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Idaho Voices

Bigger, better KYRO Ice Arena coming

Nonprofit group plans to build regulation-size ice sheet after roof collapse

As an advocate of North Idaho’s only ice arena and a longtime hockey enthusiast, Vince Hughes knows that when you get knocked down on the ice, picking yourself back up is an important part of the game.

Now he’s learned that the same holds true in business.

Nearly three months after the collapse of the Kootenai Youth Recreation Organization’s old ice arena’s roof in late December, leaving behind an almost completely unsalvageable heap of twisted metal and other debris, Hughes, president of the KYRO board of directors, unveiled preliminary plans Wednesday evening for a new, larger ice arena roughly 100 yards from the demolished original.

In front of a crowd of more than 100 skating enthusiasts at the Army National Guard complex on Seltice Way, including hockey players and their families and a newly formed North Idaho curling team, members of the nonprofit organization laid out the future vision for the arena, which will be bigger than the old rink and the first regulation-size ice sheet in North Idaho at 200-by-85-feet.

“We’re still in the planning stages,” Hughes said. “We just want to get some information out to the users of the rink on the direction we’re headed.”

In 2004, KYRO purchased the ice rink and surrounding land and started phase one of the organization’s long-term plans, which included renovation and improvements to the former ice center, while the second stage called for the eventual construction of a new facility. But after winter’s record snowfall caused the roof to crumple, he told the audience, “Like it or not, we’re on to phase two.”

Improvements to the 45,000-square-foot facility, which was designed by an Alabama-based architect who’s worked on 20 other arenas, include a sturdier, concrete block structure with steel joints and roofing, a rink surrounded by seamless glass for spectator viewing, a heated lobby, larger locker rooms, two party rooms for private occasions, seating capacity of 600 and the ability to operate year-round. Since the old structure was more than 95 percent damaged, Hughes said, they’ve decided to start from scratch with the ice sheet and parking lot, built over the former facility, constructed on the same level. The total cost for the project is estimated at more than $2.6 million.

“That would be if we could completely finish the arena the way we want it,” Hughes said, adding that cost factors could limit construction to several phases. And because the insurance company settled on a $2 million payment, $1.4 million of which has been paid out to KYRO, he continued, “As you can see, we don’t have enough money to do everything we want here.”

Another major upgrade will be to the roof, a single-slope covering designed so that another ice sheet could be built next door with its roof slanting the opposite direction if the demand is ever there, Hughes explained. “We told the structural engineer we want at least a 60-pound snow load so we never have to shovel the roof,” he said.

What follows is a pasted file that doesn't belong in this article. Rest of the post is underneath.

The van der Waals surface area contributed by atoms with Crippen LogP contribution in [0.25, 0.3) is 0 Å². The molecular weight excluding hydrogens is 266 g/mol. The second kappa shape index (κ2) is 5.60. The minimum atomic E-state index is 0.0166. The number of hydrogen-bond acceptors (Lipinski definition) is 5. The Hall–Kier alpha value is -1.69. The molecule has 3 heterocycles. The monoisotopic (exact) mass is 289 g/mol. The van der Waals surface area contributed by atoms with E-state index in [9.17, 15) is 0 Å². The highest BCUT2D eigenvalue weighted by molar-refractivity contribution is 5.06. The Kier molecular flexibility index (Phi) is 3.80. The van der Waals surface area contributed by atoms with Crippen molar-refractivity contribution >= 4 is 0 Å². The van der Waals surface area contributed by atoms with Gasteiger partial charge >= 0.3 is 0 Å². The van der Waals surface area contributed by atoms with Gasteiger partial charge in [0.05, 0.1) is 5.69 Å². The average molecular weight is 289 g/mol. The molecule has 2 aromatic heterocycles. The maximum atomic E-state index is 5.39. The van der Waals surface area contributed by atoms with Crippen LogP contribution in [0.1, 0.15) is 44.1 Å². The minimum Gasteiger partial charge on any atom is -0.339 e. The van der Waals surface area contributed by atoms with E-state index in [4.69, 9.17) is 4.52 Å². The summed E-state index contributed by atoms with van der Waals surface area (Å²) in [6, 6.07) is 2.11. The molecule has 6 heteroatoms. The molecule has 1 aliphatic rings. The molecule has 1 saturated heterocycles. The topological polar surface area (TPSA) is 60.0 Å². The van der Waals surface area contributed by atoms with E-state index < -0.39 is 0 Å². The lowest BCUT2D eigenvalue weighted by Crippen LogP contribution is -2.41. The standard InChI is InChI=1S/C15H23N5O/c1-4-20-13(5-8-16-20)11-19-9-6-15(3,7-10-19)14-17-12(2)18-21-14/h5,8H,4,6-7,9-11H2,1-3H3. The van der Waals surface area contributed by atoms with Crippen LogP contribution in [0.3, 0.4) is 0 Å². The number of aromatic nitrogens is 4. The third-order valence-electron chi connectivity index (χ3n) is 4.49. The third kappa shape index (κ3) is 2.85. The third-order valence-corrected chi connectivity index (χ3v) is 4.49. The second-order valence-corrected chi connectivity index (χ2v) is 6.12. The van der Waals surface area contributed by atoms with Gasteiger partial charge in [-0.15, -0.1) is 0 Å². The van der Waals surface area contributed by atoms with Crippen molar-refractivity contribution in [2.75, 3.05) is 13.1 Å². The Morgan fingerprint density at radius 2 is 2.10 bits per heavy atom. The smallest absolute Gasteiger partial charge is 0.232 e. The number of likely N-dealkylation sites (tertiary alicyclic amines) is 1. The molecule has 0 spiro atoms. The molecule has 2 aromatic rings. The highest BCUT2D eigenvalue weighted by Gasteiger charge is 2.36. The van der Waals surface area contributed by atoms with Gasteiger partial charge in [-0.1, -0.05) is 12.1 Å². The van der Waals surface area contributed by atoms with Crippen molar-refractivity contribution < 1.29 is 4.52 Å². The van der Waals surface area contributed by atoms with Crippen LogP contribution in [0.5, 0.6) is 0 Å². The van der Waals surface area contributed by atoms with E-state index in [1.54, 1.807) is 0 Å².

As for the former ice arena, it was the playing and practice field for several hundred players, ranging from 3-year-olds to high school athletes to amateur adults, and dozens of hockey teams with the Coeur d’Alene Hockey Association, the Cristeros Hockey Club and the Coeur d’Alene Lakers Junior A team.

It was also an entertainment hub for families, ice skaters and recreational ice arena users, such as the numerous area schools that visited on field trips to skate and play broom-ball. “It was basically a total loss on the old structure,” Hughes said, adding that they’ve only been able to salvage some benches, a heater and the ice-making equipment.

“We figure about 1,000 people a week go through the arena, and about 350 of those were kids,” Skip Fuller, a volunteer for KYRO who’s taking on some of the group’s community outreach programs, said about the former facility. Since the roof collapse, he added, “It’s been a rough time for the area hockey teams and skaters.”

With the former site already cleared by work crews, construction could begin in early spring with a target opening date in summer. If all goes as planned, Hughes said, the ice arena could be ready for the 2009-’10 youth and adult hockey league seasons.

That, though, is only a tentative timeline, he added.

“It’s tough to know exactly what out timeline is going to be,” Hughes said.

When asked by an audience member what they can do to help, the KYRO members said the new arena will have to be built with the same volunteer support as the former facility.

“We’ll definitely be looking for volunteers. It will be a community effort as much as we can,” Hughes said, adding that they’ll need community support in everything from construction, such as rink floor installation and landscaping, to fundraising. “It’s one of those jobs where many hands make light work.”

Reach correspondent Jacob Livingston by e-mail at

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